The Reigning Defensive Rookie of the Year in the NFL Has Turned to MMA this Off-season

The Reigning Defensive Rookie of the Year in the NFL Has Turned to MMA this Off-season

Brian Cushing ended up being drafted 15th overall in the 2009 NFL Draft, but there was no defensive player that was better than him as a rookie.  The Texans have been looking for a tackling machine and an impact player to play alongside of DeMeco Ryans and that’s exactly what Cushing brought to Houston last year.  Not only was he named Defenisve Rookie of the Year in the NFL, but he became one of the leaders on a young Texans defense.

After a great rookie season, he is going into his 2nd year in the NFL and has taken a new approach to training in the off-season.  He, along with some other NFL Players have turned to an unconventional approach to training, have put down the shoulder pads and helmet, and have turned to MMA.  Former UFC Champion Randy Couture and Fox Sports Football Insider Jay Glazer have started training NFL players such as Jared Allen, Matt Leinart, and now Brian Cushing.  It’s a much different way for them to train and stay in shape and I guess we’ll know how successful it is when we watch Cushing play on Sundays.Brian Cushing joined KILT in Houston with Rich and Robert to talk about his MMA training in the off-season, whether or not he thinks it’s going to catch on, why it’s so helpful, and whether or not he thinks he can be better than last season.

On how his MMA training is going:

“It’s been going great.  We’ve been doing it three or four times a week.  Just the conditioning and the kind of training that we’ve been doing is so unique and everything has really worked out.  It’s been a great off-season.”
On whether he would turn in his helmet and shoulder pads to get inside a cage and fight MMA:
“Man I think I’d need a little more training and expertise to get in there.  I don’t know.  I’m good on the football field for now right now.”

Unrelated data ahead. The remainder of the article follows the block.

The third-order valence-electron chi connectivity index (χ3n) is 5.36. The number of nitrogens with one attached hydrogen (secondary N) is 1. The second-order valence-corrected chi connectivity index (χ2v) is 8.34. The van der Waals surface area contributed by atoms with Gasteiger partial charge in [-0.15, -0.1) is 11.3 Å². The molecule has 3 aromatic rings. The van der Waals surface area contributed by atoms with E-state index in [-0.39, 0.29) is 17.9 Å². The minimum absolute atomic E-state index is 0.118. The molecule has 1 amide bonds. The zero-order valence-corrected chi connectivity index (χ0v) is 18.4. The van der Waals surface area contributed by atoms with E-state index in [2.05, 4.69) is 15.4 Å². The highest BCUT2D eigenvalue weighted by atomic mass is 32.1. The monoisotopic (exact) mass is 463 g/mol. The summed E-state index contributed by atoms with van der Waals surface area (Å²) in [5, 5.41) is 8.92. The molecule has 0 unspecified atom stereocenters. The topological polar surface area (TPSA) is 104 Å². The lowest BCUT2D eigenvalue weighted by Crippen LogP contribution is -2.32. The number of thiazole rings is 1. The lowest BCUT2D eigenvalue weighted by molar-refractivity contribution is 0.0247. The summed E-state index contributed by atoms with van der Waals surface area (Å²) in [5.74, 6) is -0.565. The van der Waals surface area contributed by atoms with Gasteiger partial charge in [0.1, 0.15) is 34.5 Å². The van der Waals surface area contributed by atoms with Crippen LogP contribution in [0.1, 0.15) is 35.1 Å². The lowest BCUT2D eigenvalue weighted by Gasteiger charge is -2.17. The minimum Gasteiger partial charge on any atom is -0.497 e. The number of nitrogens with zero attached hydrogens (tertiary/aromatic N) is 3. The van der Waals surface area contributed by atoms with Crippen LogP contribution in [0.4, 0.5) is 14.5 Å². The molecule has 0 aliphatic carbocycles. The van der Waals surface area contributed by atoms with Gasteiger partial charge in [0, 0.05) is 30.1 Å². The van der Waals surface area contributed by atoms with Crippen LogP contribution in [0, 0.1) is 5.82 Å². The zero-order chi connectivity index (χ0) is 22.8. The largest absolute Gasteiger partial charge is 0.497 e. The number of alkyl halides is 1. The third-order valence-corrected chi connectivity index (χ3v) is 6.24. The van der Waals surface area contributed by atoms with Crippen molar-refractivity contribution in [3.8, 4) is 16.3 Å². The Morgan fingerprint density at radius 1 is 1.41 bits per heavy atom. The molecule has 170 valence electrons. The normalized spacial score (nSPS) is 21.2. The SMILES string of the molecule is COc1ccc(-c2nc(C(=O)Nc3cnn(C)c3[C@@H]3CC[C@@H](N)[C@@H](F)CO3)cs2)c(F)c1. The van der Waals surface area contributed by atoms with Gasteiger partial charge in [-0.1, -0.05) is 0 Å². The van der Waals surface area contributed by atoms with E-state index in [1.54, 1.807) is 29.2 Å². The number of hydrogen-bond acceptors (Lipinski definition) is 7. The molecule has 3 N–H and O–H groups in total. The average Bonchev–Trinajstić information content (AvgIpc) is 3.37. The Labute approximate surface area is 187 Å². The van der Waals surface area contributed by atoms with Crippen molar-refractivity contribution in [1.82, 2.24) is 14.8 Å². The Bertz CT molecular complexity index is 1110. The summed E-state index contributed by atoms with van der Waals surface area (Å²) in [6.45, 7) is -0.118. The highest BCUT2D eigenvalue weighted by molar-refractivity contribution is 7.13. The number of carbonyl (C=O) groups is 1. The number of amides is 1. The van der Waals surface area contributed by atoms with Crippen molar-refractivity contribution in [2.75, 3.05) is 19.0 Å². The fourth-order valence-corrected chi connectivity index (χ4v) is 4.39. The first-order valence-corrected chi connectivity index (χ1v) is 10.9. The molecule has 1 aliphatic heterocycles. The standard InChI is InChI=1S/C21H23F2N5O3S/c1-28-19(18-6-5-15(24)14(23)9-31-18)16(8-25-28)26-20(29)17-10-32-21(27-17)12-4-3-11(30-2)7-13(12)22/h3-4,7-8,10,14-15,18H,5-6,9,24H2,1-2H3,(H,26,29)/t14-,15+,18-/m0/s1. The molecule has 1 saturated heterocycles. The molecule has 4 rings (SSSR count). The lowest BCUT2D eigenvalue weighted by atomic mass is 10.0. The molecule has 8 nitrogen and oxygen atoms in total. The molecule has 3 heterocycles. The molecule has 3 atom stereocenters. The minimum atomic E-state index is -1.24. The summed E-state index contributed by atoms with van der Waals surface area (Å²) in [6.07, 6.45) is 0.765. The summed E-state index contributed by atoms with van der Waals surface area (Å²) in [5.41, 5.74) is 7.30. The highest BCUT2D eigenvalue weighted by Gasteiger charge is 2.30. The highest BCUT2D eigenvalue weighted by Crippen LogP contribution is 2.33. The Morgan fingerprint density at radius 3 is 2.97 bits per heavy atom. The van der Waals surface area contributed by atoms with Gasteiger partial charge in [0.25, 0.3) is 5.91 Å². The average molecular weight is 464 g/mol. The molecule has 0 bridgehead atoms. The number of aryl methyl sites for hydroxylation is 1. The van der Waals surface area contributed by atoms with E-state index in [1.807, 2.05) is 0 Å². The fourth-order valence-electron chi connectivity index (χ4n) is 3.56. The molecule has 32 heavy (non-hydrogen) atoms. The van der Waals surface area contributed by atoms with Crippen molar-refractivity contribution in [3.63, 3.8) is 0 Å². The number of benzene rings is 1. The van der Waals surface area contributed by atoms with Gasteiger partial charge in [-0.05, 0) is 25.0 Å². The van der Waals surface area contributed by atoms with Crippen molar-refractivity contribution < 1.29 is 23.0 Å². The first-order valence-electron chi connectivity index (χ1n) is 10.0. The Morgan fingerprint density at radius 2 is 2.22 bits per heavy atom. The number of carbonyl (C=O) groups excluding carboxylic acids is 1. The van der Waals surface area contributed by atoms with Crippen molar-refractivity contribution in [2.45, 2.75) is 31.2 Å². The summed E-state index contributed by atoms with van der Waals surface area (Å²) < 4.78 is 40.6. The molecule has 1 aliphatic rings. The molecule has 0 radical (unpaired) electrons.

On Jay Glazer’s approach to this training:

“The biggest thing is Jay understands the role he’s taking as a guy he’s training.  He understand there’s a ton of responsibility and accountability the coaches are giving him to train his players.  He knows the situation, he knows we’re not professional fighters, he knows we’re professional football players.  That’s what he’s training us for.  Not for the fights but to keep us healthy, to keep us safe, and to get us more flexible and more aware of our surroundings out there on the field.”

On getting his teammates like DeMeco Ryans to train with him:

“Yeah, hopefully next year.  DeMeco is a little tied up this year and OTA’s are right around the corner already.  I think DeMeco will probably stick to the Houston training for now and get the season underway.  Hopefully next year we can get him out there.”

On whether or not more players will start to use this approach:

“I don’t see why not.  Not only is it very good for you, but it’s kind of a release now and it’s different from training all year ‘round, lifting weights, and doing all that kind of stuff.  Now you can go into the gym and do this and basically get a three or four hour workout done in one hour with this kind of stuff.”

On how much better he can get:

“I think a lot to be honest with you.  There were a ton of games last year I was just playing on instinct and almost maligned out there.  Being a rookie, not having the experience, and just going out there and learning the defense while you’re in the middle of the season, it’s just a whole adapting process.  Now being in the system, knowing the coaches, having the players around me, there’s only one way up now.  The only way up now is where we’re going and that’s where I feel like I can go.”

Lynn Swann Weighs In

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